EAA AirVenture Oshkosh in review
Estimated reading time 8 minutes, 32 seconds.
After a difficult year of pitfalls, isolation and layoffs, the aviation community breathed a sigh of relief when the Experimental Aircraft Association (EAA) announced it was moving forward with its project. to hold its annual fly-in this year in Oshkosh, Wisconsin. Approximately 608,000 people attended the show, with 16,378 flight operations during the 10-day period July 22-31, with an average of 116 take-offs and landings per hour. This is the third time that the EAA has hosted more than 600,000 people, which is a great achievement given the lack of international guests.
Trying to make up for lost time, thousands of pilots flocked to Wittman Regional Airport days before the event – fueling record numbers on the Friday and Saturday before the show started. The atmosphere was electric as old friends kissed to the hum of engines above their heads. Pilots from across North America came together and showed compassion for the challenges of 2020 and made resolutions for the year ahead. A new fire was kindled in the hearts of many participants which replaced a feeling of emptiness and loss from 2020.
“We started this year without knowing what AirVenture would look like and how possible an event was. The aviation community, however, spoke loud and clear – they were ready to come to Oshkosh and we were happy to be able to welcome them, ”said Jack Pelton, CEO and Chairman of EAA. “Our theme was ‘The Wait is Over’, and it was. And the wait was worth it. There was joy and excitement on the pitch, and that set the stage for AirVenture’s return, making us very excited for the future.
The event went off without a hitch, like an organized, well-oiled machine that came to life as if it had never missed a year. Thousands of planes crossed the famous “Fisk Approach” to land at what was then the busiest airfield in the world. Skies The magazine correspondents had the chance to pilot the arrival of the Fisk this year and were surprised by the ease and simplicity of it. Huge gratitude to all the volunteers who cheerfully led the inbound traffic, enthusiastically helped attendees, and were the heart and soul of the whole event.
Although some exhibitors decided not to attend, it was difficult to notice a difference. The fairground was filled with booths, static exhibits, and interactive exhibits. The seminars followed one another in the pavilions with dozens of participants; each day the crowd grew more than the last. A noticeable increase in attendance could be seen at the Show Center, where thousands of people set up their seats and waited for the air show which started at 2:30 p.m. daily.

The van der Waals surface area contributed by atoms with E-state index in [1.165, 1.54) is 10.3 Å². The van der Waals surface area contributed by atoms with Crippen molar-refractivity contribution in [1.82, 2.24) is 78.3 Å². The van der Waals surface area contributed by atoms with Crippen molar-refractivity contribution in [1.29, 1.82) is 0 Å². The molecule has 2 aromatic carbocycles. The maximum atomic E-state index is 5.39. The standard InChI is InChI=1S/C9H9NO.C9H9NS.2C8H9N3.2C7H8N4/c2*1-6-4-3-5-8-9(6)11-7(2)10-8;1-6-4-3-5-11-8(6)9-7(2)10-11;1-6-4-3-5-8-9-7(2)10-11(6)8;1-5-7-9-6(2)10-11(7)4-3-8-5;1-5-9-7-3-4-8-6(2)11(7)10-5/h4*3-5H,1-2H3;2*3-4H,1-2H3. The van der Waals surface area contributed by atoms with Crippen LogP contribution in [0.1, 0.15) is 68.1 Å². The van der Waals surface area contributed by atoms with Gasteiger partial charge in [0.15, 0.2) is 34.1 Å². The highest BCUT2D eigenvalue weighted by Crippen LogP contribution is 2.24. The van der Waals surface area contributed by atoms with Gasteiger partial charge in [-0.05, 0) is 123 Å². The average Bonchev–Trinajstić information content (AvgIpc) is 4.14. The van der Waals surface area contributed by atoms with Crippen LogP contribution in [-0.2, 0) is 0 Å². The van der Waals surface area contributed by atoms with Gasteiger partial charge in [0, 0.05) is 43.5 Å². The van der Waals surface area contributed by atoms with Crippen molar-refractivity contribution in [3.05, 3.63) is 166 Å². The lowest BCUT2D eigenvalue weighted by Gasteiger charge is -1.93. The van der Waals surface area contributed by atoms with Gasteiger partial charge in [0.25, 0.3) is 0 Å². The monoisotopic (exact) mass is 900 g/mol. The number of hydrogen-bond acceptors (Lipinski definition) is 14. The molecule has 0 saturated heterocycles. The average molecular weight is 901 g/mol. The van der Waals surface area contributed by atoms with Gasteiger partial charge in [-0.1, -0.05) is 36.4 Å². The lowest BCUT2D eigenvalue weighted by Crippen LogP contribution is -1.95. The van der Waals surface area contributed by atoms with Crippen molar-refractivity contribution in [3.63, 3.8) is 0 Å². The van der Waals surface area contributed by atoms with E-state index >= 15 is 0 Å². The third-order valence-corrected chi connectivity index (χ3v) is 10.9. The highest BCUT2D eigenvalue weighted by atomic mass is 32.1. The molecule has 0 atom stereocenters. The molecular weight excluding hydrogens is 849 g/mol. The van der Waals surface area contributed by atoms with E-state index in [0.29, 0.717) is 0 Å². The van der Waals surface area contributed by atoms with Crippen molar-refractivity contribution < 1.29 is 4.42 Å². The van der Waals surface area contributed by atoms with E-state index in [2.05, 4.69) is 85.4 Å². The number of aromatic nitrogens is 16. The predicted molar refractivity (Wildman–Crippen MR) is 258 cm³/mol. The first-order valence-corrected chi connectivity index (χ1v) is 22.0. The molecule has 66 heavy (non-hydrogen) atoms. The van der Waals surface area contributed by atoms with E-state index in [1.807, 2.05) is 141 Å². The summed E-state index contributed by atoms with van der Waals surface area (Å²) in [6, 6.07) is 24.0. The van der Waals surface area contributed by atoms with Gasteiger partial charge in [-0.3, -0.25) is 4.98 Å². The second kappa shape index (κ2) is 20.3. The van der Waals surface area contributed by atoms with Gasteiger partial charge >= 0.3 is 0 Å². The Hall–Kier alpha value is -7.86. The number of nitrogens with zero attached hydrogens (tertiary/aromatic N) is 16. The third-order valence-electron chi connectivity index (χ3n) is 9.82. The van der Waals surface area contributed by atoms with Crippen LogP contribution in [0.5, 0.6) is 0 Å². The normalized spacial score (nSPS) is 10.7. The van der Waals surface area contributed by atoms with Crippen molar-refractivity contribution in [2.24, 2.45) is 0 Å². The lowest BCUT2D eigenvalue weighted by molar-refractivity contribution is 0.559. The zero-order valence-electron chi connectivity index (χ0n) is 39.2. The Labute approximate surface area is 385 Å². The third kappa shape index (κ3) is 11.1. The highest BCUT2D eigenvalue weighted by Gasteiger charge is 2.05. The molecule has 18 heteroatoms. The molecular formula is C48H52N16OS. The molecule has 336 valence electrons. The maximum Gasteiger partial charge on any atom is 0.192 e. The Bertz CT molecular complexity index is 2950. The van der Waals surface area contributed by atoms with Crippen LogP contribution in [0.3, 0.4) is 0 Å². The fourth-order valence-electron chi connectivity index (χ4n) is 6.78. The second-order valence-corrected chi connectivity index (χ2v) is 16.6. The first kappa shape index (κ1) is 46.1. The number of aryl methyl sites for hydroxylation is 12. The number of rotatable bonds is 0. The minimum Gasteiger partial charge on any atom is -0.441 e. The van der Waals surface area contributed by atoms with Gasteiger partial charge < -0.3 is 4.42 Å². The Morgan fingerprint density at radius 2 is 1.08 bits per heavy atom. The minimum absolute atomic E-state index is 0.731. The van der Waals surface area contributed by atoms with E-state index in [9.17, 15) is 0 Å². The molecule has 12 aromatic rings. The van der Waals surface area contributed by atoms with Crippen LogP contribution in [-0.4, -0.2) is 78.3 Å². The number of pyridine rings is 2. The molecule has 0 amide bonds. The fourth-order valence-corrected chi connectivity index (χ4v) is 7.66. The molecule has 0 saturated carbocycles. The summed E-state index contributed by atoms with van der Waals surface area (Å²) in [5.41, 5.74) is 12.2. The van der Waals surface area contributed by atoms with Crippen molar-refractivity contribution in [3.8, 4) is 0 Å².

This year’s airshow artists included Jeff Boerboon in his Yak-110, Kevin Coleman in his Extra 300 SHP, Patty Wagstaff in his Extra 330LX, Matt Younkin in his Twin Beech 18, the Aeroshell Aerobatic team, the demonstration F-16 Viper, Red Bull Air Force, and many more. The Goodyear airship flew overhead all week and even had its own air show where it displayed unusual attitudes for the crowds below.
Another event that attracted a lot of attention was the STOL Invitational, which took place at Ultralight Field, where a dozen highly modified bush planes demonstrated their capabilities. For those who thought the STOL trend had plateaued, think again. The crowd had at least tripled in size since 2019, and the excitement around Mike Patey’s Carbon Cub, “Scrappy,” has shown that non-airport flights are going nowhere. Top contenders for the STOL Invitational included Steve Henry in his Highlander and Canadian Jason Busat in his Rans Coyote – both highly modified, with a combined take-off and landing between 90 and 125 feet.
It wouldn’t be an “AirVenture” without bad weather. The event’s famous nickname, “Sloshkosh,” evolved to also include buzzwords like “Planenado” and “Night at the Museum,” after a severe storm swept through the state on Wednesday night. The severe weather warning has been issued for southeastern Wisconsin, forecasting winds of 95 miles per hour, hail and possible tornadoes. Thousands of planes left early in search of shelter at airfields outside the line of fire, while those that remained reinforced their tethers and wrapped their planes in cardboard, cling film, foam memory foam and even mattresses.
The sky darkened and the evenings calmed down as the threatening storm approached. Two thousand people were evacuated to the EAA Aviation Museum, where they sought refuge in the basement and prayed that the storm would leave them and their plane unscathed. As the storm approached – and bad weather alerts rang out on every cell phone – everyone braced for the worst and whispered the words, “These are just planes. The ground shook and the sky rumbled as the storm passed overhead. All that could be seen was the twinkling of lightning through the skylights above.
At least five tornadoes touched southeastern Wisconsin that morning. The storm caused the most damage just 60 nautical miles south of the airfield; a sigh of relief could be heard from the EAA and its organizers as hundreds of irreplaceable planes were left unscathed.
Other AirVenture highlights include the growing presence of eVTOL classified aircraft. Volocopter made its first American demonstration in the field, and BlackFly showed the crowds that anything is possible as its uniquely designed aircraft took off. Towards the end of the week, there was a large military presence on Boeing Plaza, where static displays included a V-22 Osprey and many other types.
As hundreds of thousands of attendees began their return journey, EAA began planning for next year’s show. Kudos to the event organizers for putting on such a fantastic event. We look forward to the 69th EAA fly-in next year.